Royal Collection Trust/© Her Majesty Queen Elizabeth II 2014
The Bee, or literary weekly intelligencer ; volume 10
'The Bee, or Literary Weekly Intelligencer' was a magazine written by James Anderson, a farmer as well as a prolific essayist. He aimed his publication at men involved in business, arguing that so long as knowledge was held only in the literary circles, rather than in manufacturing ones, Britain could not progress. Each week's edition cost 6 pence. 'The Bee' ran from December 1790 to January 1794, in a total of 163 instalments.
Anderson's article on the monarch’s involvement in a project to produce fine wool in Britain was accompanied by a drawing of a Merino ram ‘to satisfy the curiosity of the public’. He followed this with an extract from 'Annals of Agriculture' by Arthur Young, who describes being given a Merino ram by George III, named Don. Young praises the King’s interest in agriculture as forward-thinking, and good for the country.
George III was keenly interested in improving crops and stock-breeding, an interest almost certainly aroused by Lord Bute, whose own early adulthood was spent ‘amusing himself with the study of agriculture, botany and architecture’. From the 1760s George III was improving the estates he had inherited at Richmond and Kew, which included two farms, and by the mid-1780s he was also farming in the Little Park in Windsor. In the late 1780s George III began an experiment to see if it was possible for British wool and cloth to be of the same superior quality as that produced in Spain, especially as historically Britain had commanded the wool market. He bought some Spanish Merino sheep from France, and appointed Sir Joseph Banks, President of the Royal Society, who was conducting a similar experiment, unofficial stud-master and shepherd.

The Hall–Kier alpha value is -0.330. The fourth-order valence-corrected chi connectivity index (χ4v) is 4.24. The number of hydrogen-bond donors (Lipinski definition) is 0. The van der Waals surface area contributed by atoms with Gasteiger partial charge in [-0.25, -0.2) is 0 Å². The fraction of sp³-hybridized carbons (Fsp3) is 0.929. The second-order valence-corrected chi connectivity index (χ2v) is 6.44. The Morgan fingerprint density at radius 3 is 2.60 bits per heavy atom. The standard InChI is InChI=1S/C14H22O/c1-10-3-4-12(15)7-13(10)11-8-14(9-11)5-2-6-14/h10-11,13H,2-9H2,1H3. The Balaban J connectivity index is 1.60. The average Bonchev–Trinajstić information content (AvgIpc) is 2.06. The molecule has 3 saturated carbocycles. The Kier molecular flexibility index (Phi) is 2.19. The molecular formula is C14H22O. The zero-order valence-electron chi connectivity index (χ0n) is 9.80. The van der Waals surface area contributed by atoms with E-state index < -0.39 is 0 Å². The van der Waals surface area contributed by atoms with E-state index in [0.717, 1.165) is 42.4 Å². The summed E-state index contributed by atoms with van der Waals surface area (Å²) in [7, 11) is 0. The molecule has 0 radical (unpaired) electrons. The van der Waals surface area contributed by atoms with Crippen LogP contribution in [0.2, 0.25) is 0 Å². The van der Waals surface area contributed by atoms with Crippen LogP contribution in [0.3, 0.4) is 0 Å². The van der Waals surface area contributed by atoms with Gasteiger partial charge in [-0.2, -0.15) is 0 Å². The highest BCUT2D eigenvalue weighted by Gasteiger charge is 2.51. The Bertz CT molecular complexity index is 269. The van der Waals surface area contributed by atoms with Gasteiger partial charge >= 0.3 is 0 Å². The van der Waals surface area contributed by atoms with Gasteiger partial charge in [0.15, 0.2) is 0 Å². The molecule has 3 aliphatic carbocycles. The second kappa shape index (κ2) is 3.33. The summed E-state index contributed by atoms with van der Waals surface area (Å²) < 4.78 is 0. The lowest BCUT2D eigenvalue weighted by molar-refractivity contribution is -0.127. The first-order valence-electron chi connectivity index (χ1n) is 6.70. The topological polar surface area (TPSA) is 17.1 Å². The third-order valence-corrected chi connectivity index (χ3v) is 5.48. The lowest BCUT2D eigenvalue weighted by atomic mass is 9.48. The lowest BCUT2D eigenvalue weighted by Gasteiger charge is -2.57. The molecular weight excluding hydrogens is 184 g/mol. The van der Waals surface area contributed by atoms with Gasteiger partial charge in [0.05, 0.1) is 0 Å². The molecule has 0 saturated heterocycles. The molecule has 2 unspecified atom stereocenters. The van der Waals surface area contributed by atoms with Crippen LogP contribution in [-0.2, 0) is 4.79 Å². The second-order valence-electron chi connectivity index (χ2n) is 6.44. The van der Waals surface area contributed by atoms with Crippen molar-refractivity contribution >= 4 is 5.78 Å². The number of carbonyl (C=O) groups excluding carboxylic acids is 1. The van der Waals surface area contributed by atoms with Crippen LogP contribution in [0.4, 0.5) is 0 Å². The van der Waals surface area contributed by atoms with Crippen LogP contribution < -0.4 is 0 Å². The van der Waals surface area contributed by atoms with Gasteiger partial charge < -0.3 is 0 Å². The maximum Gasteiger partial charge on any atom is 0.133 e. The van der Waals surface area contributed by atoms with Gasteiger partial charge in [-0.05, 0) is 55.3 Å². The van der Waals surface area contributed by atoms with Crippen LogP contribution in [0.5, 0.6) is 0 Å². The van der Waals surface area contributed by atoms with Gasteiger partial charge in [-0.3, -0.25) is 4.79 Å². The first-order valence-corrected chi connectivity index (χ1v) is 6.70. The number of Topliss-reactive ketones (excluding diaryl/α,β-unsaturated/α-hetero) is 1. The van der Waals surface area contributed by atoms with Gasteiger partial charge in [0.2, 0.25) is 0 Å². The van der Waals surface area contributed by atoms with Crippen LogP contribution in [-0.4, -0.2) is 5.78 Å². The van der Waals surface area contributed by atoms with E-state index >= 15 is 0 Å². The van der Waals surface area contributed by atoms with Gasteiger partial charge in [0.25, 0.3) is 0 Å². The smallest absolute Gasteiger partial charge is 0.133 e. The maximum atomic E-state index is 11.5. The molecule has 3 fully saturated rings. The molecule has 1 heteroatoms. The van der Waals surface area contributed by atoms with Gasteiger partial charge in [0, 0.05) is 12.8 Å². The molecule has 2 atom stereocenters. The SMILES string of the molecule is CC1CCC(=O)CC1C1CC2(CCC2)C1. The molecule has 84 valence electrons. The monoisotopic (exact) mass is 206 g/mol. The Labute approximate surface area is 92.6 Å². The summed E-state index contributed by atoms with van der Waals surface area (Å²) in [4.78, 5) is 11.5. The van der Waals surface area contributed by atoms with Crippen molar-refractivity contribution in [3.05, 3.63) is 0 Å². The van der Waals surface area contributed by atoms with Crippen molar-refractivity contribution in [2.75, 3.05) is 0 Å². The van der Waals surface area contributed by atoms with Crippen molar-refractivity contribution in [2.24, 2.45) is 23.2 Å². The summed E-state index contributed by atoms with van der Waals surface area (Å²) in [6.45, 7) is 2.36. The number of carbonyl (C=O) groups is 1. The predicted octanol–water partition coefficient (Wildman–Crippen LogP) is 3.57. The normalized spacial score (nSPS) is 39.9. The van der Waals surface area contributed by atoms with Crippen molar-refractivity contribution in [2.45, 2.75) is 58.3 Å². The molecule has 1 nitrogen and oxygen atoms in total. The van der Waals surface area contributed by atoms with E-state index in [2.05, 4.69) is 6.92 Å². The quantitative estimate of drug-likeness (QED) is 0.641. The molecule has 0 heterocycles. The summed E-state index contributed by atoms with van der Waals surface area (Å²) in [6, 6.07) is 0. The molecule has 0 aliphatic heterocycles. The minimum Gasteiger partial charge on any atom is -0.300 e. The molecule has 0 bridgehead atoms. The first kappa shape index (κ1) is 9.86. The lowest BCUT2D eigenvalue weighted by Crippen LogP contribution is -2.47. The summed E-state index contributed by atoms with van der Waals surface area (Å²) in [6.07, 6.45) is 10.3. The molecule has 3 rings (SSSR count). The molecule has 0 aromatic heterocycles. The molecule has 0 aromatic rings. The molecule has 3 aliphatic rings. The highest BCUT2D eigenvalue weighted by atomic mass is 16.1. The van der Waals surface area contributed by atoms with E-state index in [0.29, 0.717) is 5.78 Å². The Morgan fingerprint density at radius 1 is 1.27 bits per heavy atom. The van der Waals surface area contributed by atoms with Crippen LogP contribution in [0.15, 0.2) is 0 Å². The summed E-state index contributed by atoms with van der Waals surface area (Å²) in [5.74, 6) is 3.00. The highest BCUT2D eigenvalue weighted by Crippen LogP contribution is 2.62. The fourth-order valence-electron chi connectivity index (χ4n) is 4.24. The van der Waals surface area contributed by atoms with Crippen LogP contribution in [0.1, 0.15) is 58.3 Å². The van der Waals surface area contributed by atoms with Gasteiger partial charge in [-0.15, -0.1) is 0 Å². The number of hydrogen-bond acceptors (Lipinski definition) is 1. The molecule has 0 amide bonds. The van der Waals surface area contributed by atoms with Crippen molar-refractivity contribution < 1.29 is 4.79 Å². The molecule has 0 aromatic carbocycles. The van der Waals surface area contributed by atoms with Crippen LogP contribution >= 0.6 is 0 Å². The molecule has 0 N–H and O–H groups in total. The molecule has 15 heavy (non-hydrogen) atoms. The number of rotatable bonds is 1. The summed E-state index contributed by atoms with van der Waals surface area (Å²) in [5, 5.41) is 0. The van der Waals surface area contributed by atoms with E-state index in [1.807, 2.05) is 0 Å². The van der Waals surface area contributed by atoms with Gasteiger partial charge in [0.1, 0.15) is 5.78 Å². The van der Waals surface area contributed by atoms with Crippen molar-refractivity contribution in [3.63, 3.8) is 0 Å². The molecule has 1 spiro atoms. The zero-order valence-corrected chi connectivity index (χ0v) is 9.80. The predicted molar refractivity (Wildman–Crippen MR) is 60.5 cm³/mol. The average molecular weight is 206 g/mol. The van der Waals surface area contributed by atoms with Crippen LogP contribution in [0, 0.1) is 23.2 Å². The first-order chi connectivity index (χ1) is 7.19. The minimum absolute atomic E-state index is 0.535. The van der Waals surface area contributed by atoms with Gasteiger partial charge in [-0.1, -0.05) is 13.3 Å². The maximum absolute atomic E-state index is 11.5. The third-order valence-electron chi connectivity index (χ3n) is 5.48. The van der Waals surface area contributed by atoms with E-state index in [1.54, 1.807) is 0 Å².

From 1790 sheep from the King’s flock were being sold at public auctions. The Merinos which would be among the first to travel to Australia to establish fine wool production there were purchased at one of these auctions in August 1804. George III’s investigations provided crucial knowledge of sheep breeding and fine cloth manufacture to the first Australian colonists, and contributed significantly to the growth of the Commonwealth wool trade. Within fifty years fine-wool production in Australia and other British colonies ended Britain’s dependence on European wool. Australia is still a major exporter of wool to the rest of the world.